Wednesday, 28 January 2015

Tor Seidel: The Dubai

The pictures in this book are stunning, what they show is fantastic, awe-inspiring, and unreal – and bears testimony to the strange endeavours human beings engage in. 

Strange endeavours? I mean: Why would anybody think the desert to be a suitable place for a modern city? Well, why not? And if you got the money then there's quite obviously no reason not to do what can be done. Moreover, there are cities up in the mountains, there are underwater tunnels, there are ...
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Dubailand, Universal Studios, 2014

Reading the above caption, I know instinctively that I'm looking at art. And, true enough, like almost all photo books by photographers who call themselves artists, The Dubai comes not only with highly insignificant, pretentious captions but with hardly any information that would help the reader understand what he's looking at.

There's however a short text ("The Track Layer") by the curator and journalist Nadine Barth that answers at least one of my questions: Why is this book called The Dubai and not simply Dubai? "The artist titled his series The Dubai analogue to The Palm, that spectacular gargantuan project on the Persian Gulf of Dubai made up of artificial palm-leaf-shaped islands."
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Burj al Arab, 2012

The pictures that photographer und publisher have decided to show us depict mostly human made constructions that, aside from the occasional model photographed with her back towards the camera, are largely devoid of people. What I experience while looking at them is a certain soullessness that however doesn't bother me. Take for example the pic of the Burj el Arab above: I feel entranced by the aesthetics, and in awe of the perspective.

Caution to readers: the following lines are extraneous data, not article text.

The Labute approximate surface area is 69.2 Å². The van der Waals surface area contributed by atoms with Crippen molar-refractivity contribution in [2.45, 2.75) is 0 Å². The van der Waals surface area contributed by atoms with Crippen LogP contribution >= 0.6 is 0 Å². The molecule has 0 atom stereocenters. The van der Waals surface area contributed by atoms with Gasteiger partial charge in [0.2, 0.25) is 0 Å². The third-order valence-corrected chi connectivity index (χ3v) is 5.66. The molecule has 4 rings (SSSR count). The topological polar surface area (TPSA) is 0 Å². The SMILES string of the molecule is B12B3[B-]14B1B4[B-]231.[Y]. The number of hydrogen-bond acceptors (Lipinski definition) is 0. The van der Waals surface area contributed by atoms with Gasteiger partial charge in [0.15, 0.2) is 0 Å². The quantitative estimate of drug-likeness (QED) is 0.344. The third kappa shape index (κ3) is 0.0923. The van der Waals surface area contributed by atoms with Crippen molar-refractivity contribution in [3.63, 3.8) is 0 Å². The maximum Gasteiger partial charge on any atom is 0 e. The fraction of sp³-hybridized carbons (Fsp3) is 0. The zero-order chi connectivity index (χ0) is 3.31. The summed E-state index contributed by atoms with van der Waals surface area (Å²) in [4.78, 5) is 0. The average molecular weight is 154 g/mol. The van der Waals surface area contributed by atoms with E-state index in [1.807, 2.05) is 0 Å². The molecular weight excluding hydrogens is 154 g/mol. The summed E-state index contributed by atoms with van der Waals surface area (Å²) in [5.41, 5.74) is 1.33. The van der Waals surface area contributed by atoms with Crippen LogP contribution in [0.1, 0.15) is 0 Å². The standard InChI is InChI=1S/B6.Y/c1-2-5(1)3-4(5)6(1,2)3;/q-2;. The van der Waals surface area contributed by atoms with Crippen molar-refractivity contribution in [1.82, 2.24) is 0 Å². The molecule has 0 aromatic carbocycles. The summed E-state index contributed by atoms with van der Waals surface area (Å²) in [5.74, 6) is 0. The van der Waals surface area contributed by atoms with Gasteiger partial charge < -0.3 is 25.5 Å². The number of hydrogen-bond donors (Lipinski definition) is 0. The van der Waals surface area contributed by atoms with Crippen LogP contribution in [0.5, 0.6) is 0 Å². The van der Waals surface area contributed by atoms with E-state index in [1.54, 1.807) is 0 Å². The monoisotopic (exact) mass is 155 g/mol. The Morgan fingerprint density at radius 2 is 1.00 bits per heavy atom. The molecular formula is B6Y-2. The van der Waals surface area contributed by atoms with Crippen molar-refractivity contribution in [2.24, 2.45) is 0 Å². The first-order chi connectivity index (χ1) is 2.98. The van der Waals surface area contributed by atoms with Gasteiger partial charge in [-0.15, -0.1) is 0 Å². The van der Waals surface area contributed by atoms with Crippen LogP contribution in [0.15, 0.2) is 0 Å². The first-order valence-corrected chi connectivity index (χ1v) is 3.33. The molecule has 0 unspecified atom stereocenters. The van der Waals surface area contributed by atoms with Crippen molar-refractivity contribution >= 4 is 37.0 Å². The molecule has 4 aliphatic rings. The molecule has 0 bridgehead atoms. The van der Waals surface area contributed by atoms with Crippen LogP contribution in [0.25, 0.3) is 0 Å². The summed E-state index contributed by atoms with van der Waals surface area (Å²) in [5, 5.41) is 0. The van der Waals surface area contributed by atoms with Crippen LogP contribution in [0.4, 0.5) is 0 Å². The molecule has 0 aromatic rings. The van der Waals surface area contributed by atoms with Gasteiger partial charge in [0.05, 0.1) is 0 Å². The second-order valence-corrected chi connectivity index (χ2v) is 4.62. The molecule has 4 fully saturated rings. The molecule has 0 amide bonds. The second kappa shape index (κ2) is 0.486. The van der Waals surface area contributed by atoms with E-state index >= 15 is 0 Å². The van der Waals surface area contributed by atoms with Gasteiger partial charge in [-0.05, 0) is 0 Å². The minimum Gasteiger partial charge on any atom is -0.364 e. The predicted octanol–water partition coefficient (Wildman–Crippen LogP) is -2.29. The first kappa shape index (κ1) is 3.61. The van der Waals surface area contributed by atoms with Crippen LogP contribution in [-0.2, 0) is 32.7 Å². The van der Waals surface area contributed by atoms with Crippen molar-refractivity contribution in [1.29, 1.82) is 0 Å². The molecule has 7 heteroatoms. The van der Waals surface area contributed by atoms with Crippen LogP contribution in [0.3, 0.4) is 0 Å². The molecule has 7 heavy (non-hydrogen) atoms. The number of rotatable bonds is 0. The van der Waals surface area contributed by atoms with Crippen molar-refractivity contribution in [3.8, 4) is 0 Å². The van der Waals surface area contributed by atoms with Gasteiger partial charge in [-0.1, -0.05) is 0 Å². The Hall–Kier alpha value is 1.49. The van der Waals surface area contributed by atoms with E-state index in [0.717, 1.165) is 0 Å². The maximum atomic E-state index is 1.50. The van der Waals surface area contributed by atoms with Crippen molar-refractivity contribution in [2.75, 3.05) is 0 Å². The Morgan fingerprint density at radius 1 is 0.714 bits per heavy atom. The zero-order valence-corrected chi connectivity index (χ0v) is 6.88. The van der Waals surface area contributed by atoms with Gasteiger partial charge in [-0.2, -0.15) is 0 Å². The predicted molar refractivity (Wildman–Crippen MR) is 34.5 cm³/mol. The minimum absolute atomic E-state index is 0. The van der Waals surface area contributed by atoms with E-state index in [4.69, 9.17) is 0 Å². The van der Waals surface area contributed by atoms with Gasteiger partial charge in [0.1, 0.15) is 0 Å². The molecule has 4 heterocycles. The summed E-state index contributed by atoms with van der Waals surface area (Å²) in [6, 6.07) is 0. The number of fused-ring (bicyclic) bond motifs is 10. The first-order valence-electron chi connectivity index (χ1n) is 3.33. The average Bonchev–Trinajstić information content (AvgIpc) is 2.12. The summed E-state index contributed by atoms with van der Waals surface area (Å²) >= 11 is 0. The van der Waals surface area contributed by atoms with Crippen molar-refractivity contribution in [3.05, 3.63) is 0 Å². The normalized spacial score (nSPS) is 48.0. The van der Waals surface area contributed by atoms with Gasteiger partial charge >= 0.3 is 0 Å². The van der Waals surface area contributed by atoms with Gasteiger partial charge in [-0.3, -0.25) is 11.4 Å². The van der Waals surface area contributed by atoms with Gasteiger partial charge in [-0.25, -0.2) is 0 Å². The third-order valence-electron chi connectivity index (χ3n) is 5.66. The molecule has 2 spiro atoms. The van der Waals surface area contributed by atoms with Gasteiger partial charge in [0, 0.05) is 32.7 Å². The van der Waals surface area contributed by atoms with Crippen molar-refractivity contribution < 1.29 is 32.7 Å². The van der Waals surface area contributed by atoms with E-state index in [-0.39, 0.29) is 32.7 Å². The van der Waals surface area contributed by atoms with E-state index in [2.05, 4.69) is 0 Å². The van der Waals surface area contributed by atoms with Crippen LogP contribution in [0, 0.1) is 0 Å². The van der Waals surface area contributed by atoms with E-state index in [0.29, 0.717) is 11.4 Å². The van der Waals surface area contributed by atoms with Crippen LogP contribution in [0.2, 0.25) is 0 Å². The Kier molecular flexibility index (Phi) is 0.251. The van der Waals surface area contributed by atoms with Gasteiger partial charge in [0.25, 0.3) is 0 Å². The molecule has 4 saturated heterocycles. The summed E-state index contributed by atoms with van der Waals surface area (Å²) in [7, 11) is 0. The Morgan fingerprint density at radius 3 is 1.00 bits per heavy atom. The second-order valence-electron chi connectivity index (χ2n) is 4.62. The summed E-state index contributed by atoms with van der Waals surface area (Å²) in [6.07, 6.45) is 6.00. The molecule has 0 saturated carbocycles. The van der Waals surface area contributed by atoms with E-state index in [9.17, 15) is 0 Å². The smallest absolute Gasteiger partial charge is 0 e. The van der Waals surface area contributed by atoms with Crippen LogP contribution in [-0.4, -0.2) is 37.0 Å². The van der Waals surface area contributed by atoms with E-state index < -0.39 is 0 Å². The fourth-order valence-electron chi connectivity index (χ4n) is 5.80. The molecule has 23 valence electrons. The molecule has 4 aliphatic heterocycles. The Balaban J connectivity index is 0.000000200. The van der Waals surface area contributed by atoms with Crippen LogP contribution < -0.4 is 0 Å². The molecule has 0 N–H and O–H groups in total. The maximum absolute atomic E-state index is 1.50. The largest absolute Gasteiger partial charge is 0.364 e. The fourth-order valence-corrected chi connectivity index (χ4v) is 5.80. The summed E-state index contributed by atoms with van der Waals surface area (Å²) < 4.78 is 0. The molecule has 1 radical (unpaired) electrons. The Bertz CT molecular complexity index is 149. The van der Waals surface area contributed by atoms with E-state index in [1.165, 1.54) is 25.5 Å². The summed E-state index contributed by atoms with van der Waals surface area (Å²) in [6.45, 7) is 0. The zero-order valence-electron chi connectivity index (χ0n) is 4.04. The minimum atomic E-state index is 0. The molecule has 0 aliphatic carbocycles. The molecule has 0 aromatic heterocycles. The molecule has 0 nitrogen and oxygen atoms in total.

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The Villa, 2014

There is also a text by Dominic Wanders entitled "Dubai after the Crisis: What's Next?" that provides useful information about the city (that around 90 percent of those living and working in the emirate are foreign-born, for instance) although it reads largely like advertising copy ("Dubai will spare no expense in putting on Expo 2020 and will surely be a gracious and proud host presenting a brilliant world exposition").
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Jumeira Hills, 2010

I very much like the effect these photographs have on me. Although I know it to be Dubai that I'm looking at, it doesn't seem to matter where (geographically speaking, that is) these images originated from. It is an aesthetic adventure that unfolds in front of my eyes, what I'm shown doesn't seem real.

Tor Seidel
The Dubai
Hatje Cantz, Ostfildern 2014

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